Fed up with conventional higher education, a group of students established an alternative university on the Diag this week.

Sarah Royce
Passersby mill through Tent State University, an alternative university students set up to illustrate student concerns with higher education, on the Diag Monday. (AARON HANDELSMAN/Daily)

Tent State University, which ran Monday through Wednesday, was held under four large tents erected on the Diag.

Organizers said the goal of Tent State was to protest the current state of higher education. The event involved keynote speakers, workshops and student-run classes as well as entertainment and public art.

Organizers portrayed the University administration as inaccessible and undemocratic. They also painted a University education as increasingly unaffordable.

Tuition went up more than 12 percent for in-state students and 6.9 percent for out-of-state students this year, nearly four times the rate of inflation.

“Everyone complains about it, but no one sees tuition increases as something we can change,” said Claire Beyer, a lead organizer of Tent State.

Tent State organizers hoped to change that perception.

The Michigan Organization of Students, an umbrella group of 39 student and faculty organizations, organized Tent State. The number of groups involved was a reflection of the group’s belief that student unity is the remedy for the shortcomings of higher education today.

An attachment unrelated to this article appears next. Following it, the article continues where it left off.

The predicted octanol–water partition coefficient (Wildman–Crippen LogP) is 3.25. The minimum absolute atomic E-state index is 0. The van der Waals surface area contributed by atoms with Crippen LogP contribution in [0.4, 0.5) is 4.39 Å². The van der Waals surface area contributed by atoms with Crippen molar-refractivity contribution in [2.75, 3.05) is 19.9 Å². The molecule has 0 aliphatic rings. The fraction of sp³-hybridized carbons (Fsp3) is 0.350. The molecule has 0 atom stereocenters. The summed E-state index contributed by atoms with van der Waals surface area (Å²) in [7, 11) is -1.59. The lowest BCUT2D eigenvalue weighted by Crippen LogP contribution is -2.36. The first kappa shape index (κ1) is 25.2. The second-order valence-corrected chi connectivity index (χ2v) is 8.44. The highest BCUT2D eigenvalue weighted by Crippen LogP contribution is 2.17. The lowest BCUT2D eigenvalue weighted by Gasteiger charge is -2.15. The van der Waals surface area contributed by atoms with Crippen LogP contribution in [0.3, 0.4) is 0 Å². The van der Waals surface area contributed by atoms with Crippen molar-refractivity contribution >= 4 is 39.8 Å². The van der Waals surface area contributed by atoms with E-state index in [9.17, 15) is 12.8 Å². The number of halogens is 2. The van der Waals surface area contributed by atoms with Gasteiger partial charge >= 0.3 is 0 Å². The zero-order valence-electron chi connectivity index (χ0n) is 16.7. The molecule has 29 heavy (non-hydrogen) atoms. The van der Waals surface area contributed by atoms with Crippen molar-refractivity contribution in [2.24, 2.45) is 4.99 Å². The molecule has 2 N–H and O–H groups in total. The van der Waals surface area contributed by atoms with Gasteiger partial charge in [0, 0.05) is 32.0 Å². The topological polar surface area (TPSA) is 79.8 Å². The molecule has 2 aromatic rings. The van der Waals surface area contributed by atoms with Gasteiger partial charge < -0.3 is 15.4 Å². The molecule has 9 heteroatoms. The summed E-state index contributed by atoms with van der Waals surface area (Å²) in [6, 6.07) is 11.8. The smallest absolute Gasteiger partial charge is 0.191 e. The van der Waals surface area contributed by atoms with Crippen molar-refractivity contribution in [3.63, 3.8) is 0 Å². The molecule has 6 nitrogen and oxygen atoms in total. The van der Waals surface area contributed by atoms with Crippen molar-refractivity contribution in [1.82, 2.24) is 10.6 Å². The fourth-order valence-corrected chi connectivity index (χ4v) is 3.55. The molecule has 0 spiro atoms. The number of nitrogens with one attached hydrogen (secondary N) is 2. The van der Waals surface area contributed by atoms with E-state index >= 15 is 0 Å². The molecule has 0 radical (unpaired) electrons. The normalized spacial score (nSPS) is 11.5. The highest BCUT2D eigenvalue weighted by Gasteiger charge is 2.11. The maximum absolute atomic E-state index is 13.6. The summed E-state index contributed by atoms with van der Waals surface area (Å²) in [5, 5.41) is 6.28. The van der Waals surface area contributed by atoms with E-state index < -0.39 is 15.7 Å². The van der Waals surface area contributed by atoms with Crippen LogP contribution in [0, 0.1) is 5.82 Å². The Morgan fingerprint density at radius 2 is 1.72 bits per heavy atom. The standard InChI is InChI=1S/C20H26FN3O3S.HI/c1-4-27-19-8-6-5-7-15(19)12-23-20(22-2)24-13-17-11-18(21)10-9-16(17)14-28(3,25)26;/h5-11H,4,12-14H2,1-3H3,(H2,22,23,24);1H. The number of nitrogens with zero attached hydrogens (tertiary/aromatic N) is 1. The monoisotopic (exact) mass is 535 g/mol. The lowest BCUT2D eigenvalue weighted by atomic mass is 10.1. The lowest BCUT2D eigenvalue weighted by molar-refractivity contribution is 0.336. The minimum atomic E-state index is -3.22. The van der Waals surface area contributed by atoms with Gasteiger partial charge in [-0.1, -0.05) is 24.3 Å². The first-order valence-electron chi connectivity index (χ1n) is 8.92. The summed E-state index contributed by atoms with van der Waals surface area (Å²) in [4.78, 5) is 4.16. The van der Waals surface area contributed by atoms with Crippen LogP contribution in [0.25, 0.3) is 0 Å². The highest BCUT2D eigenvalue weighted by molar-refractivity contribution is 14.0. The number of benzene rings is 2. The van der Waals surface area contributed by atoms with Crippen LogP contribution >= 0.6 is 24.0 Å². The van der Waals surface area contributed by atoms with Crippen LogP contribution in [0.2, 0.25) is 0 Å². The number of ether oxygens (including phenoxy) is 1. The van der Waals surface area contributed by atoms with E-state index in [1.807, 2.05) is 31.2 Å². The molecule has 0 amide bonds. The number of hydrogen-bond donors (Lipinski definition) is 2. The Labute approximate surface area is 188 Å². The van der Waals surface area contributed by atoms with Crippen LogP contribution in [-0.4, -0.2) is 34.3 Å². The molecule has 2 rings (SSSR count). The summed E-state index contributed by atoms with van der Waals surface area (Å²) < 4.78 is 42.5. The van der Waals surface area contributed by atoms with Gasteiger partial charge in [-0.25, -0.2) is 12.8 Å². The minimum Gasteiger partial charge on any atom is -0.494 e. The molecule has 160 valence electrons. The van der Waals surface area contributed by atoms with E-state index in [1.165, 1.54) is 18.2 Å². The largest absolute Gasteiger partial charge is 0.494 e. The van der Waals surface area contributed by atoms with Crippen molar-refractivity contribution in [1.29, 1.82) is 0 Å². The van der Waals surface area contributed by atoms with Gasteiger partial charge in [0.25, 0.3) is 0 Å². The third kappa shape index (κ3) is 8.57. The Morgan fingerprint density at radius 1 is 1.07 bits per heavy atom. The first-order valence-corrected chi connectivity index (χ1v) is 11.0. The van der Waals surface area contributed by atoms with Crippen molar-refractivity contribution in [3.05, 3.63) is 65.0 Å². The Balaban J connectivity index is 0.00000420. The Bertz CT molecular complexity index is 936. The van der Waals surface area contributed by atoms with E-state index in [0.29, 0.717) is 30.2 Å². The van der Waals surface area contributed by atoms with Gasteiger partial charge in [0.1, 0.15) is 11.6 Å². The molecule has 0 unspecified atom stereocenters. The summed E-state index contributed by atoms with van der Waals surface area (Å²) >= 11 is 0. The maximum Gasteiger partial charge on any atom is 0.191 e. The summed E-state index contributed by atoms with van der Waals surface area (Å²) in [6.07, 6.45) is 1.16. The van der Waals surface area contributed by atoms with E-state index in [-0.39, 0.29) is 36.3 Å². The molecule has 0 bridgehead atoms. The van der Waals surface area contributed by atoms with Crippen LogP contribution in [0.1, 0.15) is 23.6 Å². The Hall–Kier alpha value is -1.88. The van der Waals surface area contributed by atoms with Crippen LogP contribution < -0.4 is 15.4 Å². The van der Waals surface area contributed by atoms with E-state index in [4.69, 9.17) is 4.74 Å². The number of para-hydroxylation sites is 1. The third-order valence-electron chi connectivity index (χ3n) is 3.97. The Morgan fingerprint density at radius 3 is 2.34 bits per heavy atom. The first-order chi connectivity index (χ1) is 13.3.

According to organizers, a student union – a student-led organization designed to lobby on behalf of students – is the only way to effectively address these problems.

Leaders of MOS said uniting the campus enough to eventually create a student union is a daunting task, but they said Tent State is the first step.

“(The event) is a way to bring the membership of many student organizations together on one big project,” Beyer said.

Organizers would not specifically say what needs to be done to improve higher education, explaining that they need more student input before they can speak for the student body.

Each organization that participated in Tent State was given the opportunity to teach its own class in the tents. Class subjects ranged from a presentation on HR 4437, the divisive immigration bill, by Migrant and Immigrant Rights Awareness, to a how-to workshop on graffiti by Fighting Obstacles Knowing Ultimate Success.

“(The variety of workshops) is a great way to visualize the interconnectedness of everything,” said Adri Miller, a member of Students Organizing for Labor and Economic Equality.

Rebecca Tarlau, a Tent State organizer, said the array of courses at Tent State “is a critique of the current system, but it is also a showcase that an alternative is possible.”

Organizers said they wanted to highlight common goals of often-contentious campus groups.

“There are hundreds of student groups on campus, but they each have their own focused agenda,” Beyer said. “We want to help to bring them all together.”

Alma Davila-Toro, who led the graffiti workshop with Fighting Obstacles Knowing Ultimate Success, said uniting campus groups is an important goal.

“Our mission at FOKUS is to unite the student body using arts as a common medium,” she said. “So we were excited about that part of Tent State.”

At the workshop, Toro showed students how to sign their name in graffiti in an effort to illustrate the power of art.

Beyer said she was pleased with the turnout.

“As far as promoting the Michigan Organization of Students, I guess we will see in the fall,” she said.

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